Maybe you are one of the lucky parents who have found a parenting style that works well for you and your kids. More likely though, you are like the rest of us who have to make changes to our parenting style now and then. Children have unique personalities and needs that are dynamic and change as they grow. You can’t use the same techniques with a teenager as you can a toddler, nor can you use the same techniques with two children with extremely different personalities. In addition, sometimes you miss opportunities during your children’s younger years and have to make adjustments later on.
With that in mind, here are a few ways you can make changes to your parenting style to better suit your children’s needs.
Make specific goals
Evaluate the things you want to change in your parenting style or specific behaviors that you want to change. If your kids are used to you doing things a certain way, expect some protest. Kids need boundaries and consequences but also praise and rewards. Try to decide what your child needs and make your goals to meet their specific needs. If your current system isn’t working, you may need to make your goals smaller or the time frames smaller.
Work on one goal at a time
Don’t overwhelm your child by making drastic changes. Make one small change at a time. Set a goal; work on it. Keep working on it until you figure out what works. It’s okay to change the way you do things, but changing too much or too frequently can confuse your child. So, try to give the change a little time and reevaluate if it isn’t working.
Be calm and parent on
When you’re not calm, your kids aren’t calm. When making changes, it’s very important to be calm and consistent. Kids react to your stress level. Be conscientious of your volume and tone when you are speaking to your kids. Explain the rules clearly. Enforce the change calmly. Try not to let your children’s emotional response change your plan.
Consistency is important for kids. If you have been flip-flopping around from one parenting technique to the next, or laying down the law and then being lax, this inconsistency sends confusing messages to your kids. Instead of seeing the rules as rules, they may see the them as mom being mean or just in a bad mood. If you are consistent, then the rules are more clear, and there is less confusion. Still, while consistency is the ideal, it’s not always what happens. This is where it helps to just regroup and start over. It’s okay to start over on a new routine or a change that wasn’t kept up with. For example, let’s say the rule was no food should be taken out of the kitchen or dining room. Maybe you stopped enforcing or had some meals at the sofa. It’s okay to tell your kids we’re regrouping and we’re starting over on the no eating in the living room rule. Eventually, if you stick with it, the rule will stick.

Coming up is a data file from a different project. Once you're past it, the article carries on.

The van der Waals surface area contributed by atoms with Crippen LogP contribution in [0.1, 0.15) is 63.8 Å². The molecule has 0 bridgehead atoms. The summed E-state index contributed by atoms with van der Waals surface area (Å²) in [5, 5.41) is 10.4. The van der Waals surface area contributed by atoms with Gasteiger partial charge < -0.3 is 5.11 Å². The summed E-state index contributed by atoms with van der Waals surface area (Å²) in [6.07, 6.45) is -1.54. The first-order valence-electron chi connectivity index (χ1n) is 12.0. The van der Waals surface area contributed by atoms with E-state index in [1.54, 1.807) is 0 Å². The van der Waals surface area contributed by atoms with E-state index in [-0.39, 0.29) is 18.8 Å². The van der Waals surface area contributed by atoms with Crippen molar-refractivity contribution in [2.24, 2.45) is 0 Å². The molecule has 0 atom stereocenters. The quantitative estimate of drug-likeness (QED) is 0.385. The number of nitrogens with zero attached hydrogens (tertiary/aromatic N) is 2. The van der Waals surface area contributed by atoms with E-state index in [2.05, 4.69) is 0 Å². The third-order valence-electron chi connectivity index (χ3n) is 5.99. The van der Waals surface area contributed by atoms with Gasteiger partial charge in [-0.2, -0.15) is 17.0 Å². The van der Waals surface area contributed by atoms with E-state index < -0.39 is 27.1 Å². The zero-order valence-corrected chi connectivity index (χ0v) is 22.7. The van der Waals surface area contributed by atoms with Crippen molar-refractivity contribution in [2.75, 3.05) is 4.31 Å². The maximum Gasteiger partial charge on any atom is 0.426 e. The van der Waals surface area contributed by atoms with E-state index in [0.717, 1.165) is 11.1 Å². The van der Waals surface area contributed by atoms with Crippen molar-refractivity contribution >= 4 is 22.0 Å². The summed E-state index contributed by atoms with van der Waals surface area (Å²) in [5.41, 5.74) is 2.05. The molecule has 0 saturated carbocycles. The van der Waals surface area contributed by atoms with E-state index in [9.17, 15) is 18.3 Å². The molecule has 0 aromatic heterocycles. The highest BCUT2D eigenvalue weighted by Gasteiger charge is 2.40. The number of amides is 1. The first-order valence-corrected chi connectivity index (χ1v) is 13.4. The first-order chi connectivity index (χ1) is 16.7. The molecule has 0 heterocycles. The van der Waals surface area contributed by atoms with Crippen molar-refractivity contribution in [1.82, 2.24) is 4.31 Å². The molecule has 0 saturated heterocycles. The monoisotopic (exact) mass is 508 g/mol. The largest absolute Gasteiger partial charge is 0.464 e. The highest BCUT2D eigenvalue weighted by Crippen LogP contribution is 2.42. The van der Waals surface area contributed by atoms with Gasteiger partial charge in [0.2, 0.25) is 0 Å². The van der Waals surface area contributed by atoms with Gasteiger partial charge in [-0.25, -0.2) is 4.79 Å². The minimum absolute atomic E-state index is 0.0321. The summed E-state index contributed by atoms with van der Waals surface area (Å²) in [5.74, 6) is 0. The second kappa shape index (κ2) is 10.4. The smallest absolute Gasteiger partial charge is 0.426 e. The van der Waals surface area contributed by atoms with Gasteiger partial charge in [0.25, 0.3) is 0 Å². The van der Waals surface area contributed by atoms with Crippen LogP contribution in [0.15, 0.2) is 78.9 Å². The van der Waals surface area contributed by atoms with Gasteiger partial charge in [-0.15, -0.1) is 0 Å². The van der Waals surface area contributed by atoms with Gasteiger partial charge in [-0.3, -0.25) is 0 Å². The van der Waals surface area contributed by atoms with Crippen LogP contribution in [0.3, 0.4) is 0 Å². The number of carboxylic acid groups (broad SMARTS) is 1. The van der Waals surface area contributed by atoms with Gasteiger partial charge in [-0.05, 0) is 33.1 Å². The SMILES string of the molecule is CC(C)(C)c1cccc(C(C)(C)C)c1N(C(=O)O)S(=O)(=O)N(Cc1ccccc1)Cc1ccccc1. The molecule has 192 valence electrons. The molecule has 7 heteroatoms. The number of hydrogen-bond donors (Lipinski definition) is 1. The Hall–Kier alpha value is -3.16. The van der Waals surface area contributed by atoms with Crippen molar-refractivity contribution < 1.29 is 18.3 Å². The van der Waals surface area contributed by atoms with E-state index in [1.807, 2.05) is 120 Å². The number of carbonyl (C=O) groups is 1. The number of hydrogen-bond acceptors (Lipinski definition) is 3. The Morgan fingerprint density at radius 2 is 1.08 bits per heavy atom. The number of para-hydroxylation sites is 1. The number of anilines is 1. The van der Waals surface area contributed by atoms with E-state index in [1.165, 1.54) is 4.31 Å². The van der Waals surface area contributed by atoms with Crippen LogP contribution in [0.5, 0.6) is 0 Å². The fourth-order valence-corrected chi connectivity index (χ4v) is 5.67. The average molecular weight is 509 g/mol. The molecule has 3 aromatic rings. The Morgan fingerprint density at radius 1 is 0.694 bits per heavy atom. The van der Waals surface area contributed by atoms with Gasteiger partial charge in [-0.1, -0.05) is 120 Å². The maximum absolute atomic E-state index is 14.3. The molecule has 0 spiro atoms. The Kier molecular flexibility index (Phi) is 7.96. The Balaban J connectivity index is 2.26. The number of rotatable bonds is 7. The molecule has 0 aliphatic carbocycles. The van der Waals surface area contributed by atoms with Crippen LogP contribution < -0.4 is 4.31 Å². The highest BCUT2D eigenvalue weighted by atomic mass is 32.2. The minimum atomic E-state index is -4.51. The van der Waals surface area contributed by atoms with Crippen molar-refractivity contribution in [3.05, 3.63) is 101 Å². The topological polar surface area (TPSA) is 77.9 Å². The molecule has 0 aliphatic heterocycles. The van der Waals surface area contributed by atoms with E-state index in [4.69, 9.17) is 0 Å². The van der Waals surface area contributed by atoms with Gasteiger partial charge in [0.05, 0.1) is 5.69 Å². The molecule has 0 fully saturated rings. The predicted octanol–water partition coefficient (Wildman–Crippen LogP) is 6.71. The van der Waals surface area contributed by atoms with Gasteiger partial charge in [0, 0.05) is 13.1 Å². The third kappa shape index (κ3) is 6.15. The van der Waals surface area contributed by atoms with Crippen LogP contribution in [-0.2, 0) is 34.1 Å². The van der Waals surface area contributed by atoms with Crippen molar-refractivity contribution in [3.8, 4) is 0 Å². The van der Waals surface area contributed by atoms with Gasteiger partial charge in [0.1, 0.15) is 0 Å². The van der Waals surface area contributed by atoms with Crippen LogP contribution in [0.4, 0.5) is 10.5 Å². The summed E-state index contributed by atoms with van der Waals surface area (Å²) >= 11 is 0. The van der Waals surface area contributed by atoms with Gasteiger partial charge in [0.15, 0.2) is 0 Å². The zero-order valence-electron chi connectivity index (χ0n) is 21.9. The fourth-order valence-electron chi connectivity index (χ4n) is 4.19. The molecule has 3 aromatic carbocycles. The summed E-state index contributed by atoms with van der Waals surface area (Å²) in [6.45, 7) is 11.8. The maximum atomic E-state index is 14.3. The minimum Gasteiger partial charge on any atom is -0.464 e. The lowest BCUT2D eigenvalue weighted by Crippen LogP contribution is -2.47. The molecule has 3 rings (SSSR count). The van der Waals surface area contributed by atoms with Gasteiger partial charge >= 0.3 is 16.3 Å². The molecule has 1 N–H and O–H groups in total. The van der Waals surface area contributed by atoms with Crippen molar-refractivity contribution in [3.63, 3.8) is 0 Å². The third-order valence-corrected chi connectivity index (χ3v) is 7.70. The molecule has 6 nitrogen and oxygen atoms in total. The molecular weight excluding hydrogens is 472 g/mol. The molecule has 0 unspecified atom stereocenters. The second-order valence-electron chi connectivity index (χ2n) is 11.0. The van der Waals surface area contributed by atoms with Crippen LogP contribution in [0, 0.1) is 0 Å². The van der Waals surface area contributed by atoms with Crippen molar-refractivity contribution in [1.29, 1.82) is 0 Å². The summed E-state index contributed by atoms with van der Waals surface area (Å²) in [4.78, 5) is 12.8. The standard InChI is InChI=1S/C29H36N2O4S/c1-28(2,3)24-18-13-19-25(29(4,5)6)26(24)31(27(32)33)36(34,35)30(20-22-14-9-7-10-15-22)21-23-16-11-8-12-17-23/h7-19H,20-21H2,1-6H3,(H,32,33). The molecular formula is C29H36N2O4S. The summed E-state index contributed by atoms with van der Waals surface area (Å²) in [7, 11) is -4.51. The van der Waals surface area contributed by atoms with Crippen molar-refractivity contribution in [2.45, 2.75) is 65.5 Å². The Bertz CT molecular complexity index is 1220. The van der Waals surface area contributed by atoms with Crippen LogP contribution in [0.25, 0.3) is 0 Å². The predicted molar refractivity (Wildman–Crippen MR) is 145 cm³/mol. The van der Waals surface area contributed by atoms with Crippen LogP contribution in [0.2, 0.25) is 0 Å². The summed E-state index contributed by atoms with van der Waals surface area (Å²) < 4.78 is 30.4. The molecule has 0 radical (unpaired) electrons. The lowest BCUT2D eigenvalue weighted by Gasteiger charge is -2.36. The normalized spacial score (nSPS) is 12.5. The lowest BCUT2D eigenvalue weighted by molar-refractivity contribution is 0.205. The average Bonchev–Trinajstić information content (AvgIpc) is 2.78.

Parenting is more than just rules and consequences. Maybe you were more of a strict parent and need to work on being more relaxed, or maybe you were too much of a permissive parent and need to set some boundaries. In either case, when making changes to your parenting style, make them slowly. Set little goals and change one thing about how you parent a time. Making too drastic of a change too fast, can be hard on both kids and parents. If your parenting style really needs some work or your kids have challenges that are beyond minor tweaks, you may want to get help from a family therapist. One thing that is great about working with a therapist, is that they can help you with goals and also help reinforce your goals. Sometimes having a second adult working with your kids can make a huge difference when you are trying to make big changes in how you parent.